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Is Trucking In Your Blood?

by Guyjax

great_river_road.jpg

Would you drive a truck if the trucking company you worked for only paid you enough to cover your bills at home and your meals, but nothing more after that? For me the answer would be yes. I love driving and I would do it for free. Trucking is in my blood. Do you love driving a truck? Really love it? If so, then trucking is in your blood. To me, there is a difference between liking your job and loving it. Liking your job means you enjoy going to work, you enjoy the people you work with, you enjoy doing your job. Loving your job means you would do it for free! For me, trucking fits the bill.

Nothing In Trucking Is Easy

There are plenty of tough circumstances to deal with as a driver.

  • Being away from home for long periods at a time
  • Bad attitudes from customers, the general public, and from other drivers
  • Being held up at the dock
  • Outrageous lumper fees
  • High prices at the truck stops
  • Crowded highways and backed-up construction zones
  • Roads covered in snow and ice
  • Ignorant truck drivers and 4 wheelers
  • Dealing with the DOT and all the rules and regulations

Anyway you slice it, there's nothing easy about trucking. So why do I put up with these things on a constant basis? Why????

I Really Love Driving Truck

Because I love my job. I love seeing our country. It's always a new place every day. Meeting new people, seeing new things, and in my case (I'm an owner-operator) being my own boss. I enjoy making the best decisions I can, knowing that I made them, and no one else but me. I love learning new things all the time. At times I'll have a frustrating situation present itself and after making the right choices to overcome it I know I can take pride in myself for having gotten through it on my own.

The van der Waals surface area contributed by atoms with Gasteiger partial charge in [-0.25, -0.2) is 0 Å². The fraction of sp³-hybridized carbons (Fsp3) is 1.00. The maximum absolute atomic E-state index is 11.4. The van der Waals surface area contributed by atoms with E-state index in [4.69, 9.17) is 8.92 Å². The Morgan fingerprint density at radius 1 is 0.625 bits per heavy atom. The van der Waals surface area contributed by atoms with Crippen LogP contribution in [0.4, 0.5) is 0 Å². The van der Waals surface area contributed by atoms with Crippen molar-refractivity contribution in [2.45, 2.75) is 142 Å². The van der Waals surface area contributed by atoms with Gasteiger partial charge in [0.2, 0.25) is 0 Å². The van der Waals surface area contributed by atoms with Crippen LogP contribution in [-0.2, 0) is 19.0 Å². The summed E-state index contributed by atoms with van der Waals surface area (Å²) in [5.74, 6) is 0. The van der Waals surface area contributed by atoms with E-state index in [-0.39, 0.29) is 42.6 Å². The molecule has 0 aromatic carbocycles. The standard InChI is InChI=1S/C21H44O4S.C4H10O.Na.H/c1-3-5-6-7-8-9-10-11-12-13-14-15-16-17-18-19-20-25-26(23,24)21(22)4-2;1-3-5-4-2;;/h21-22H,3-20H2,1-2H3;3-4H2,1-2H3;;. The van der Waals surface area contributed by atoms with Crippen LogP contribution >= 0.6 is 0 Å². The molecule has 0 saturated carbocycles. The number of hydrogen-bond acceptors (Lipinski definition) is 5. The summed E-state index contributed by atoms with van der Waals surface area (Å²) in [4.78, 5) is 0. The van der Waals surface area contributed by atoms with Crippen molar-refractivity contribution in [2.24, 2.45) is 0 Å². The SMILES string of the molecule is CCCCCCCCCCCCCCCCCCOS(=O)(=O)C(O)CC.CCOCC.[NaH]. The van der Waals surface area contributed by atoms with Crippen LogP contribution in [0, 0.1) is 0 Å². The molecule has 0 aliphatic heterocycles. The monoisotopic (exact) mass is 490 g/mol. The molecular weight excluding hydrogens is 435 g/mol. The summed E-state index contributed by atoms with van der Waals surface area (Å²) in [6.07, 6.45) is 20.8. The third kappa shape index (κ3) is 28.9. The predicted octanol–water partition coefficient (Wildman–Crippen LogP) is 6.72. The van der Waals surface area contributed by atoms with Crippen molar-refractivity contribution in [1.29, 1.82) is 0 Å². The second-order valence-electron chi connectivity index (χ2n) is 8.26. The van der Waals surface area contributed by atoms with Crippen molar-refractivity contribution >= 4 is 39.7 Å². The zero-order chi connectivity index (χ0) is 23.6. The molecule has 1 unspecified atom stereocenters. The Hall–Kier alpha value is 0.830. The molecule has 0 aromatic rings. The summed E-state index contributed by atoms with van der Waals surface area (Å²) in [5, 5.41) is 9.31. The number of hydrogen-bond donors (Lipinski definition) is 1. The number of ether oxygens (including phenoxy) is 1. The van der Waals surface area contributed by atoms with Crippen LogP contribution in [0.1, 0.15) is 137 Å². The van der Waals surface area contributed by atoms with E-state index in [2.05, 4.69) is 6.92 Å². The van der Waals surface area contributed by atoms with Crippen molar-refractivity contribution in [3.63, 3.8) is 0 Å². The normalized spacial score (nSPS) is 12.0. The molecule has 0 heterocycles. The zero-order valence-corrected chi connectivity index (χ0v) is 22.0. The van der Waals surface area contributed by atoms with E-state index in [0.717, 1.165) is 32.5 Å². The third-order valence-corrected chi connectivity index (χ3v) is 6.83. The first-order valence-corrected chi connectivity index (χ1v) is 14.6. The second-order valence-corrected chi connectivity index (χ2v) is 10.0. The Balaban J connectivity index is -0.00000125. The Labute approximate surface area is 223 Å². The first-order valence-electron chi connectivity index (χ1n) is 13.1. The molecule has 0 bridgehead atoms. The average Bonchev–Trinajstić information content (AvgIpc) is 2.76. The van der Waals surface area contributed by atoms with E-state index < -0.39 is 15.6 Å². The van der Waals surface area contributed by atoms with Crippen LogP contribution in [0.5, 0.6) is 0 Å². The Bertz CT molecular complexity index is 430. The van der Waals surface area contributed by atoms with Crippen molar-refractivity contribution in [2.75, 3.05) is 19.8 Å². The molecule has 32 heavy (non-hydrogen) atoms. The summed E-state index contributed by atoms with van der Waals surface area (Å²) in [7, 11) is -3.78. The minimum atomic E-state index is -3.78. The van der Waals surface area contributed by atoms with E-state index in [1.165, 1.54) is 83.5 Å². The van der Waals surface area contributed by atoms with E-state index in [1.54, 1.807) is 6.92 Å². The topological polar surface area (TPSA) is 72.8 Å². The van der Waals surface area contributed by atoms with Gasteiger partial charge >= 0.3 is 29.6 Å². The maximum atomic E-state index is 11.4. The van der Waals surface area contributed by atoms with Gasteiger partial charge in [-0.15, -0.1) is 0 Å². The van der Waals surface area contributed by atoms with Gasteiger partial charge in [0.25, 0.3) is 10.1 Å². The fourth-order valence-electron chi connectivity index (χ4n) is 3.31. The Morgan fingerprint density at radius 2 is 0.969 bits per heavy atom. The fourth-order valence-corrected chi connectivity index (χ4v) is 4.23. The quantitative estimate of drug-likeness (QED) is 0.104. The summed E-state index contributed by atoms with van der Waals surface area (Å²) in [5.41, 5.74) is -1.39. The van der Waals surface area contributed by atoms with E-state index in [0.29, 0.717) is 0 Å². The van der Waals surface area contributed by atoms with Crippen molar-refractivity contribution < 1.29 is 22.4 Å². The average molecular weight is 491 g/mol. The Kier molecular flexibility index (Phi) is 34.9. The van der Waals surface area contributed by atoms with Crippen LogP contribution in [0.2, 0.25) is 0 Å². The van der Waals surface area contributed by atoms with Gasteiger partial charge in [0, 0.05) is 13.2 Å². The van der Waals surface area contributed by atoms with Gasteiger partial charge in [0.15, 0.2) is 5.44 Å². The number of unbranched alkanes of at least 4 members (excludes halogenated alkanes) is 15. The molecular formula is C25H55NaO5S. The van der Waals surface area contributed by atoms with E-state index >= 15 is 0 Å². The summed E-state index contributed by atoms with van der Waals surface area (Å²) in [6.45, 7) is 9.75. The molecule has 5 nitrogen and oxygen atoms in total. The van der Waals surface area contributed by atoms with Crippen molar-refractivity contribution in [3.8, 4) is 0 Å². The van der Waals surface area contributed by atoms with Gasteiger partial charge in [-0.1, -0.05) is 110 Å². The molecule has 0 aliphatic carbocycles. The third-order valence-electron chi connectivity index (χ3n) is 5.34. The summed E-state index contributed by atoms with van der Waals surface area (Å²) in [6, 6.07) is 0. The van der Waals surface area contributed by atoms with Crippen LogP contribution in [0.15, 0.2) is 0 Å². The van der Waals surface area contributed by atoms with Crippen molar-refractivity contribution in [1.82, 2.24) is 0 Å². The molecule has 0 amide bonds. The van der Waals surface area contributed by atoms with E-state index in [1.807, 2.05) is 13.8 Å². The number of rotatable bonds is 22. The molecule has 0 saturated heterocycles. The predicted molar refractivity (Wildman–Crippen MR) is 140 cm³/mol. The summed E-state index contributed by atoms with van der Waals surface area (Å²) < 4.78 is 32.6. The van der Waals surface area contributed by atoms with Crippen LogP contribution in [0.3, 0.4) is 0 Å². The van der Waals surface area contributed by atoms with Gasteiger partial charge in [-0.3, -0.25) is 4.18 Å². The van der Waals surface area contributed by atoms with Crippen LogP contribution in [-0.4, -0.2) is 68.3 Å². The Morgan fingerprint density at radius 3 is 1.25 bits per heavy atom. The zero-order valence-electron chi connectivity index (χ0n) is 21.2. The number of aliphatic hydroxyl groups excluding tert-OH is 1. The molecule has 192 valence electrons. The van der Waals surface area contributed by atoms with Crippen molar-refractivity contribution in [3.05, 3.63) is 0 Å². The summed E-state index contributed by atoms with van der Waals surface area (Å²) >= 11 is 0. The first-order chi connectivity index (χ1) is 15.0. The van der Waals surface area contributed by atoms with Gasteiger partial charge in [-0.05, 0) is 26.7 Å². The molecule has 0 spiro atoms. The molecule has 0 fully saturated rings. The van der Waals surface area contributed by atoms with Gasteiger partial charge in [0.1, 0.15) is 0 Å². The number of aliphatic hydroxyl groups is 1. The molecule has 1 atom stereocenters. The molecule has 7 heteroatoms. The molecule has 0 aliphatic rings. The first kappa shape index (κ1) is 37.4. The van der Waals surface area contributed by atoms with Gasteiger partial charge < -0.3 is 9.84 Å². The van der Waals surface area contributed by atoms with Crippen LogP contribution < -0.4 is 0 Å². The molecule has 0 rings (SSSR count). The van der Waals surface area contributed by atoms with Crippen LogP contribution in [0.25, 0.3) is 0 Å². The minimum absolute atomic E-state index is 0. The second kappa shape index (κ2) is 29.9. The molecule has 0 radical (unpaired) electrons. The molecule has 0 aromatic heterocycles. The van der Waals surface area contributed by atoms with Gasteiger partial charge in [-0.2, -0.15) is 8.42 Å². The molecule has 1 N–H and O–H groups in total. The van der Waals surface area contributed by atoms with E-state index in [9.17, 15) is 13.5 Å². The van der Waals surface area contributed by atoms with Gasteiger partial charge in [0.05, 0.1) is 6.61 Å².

I also love things like waking up in a rest area in Washington State and seeing a doe (female deer) walk out of the woods with two little fawns following close behind. It's incredible knowing that they are still exploring the new world as it opens up to them. Or stopping on the side of the road and helping an elderly lady change a flat tire because she couldn't do it herself, and accepting no money in return because it made me feel good to help someone out. It is these things and many, many more that are too numerous to mention that are the reasons why I love doing my job. I can honestly say without a doubt that I would do my job for free. It's the unique, interesting, and often times amazing things that come with driving a truck that get me out of the sleeper each day and going down the road.

A Freedom Few Will Ever Know

I have a freedom unlike any other in the world. I am an American Truck Driver. Trucking will take you so many places you would likely never see if you had a normal job at home. I drive down the road because there are unseen parts of this great country of ours that are calling my name. They are beckoning to me from around that next curve and over that distant mountain range. Whether it's sunny and beautiful, or snowy with ice packed roads, I continue driving because something inside me tells me I must.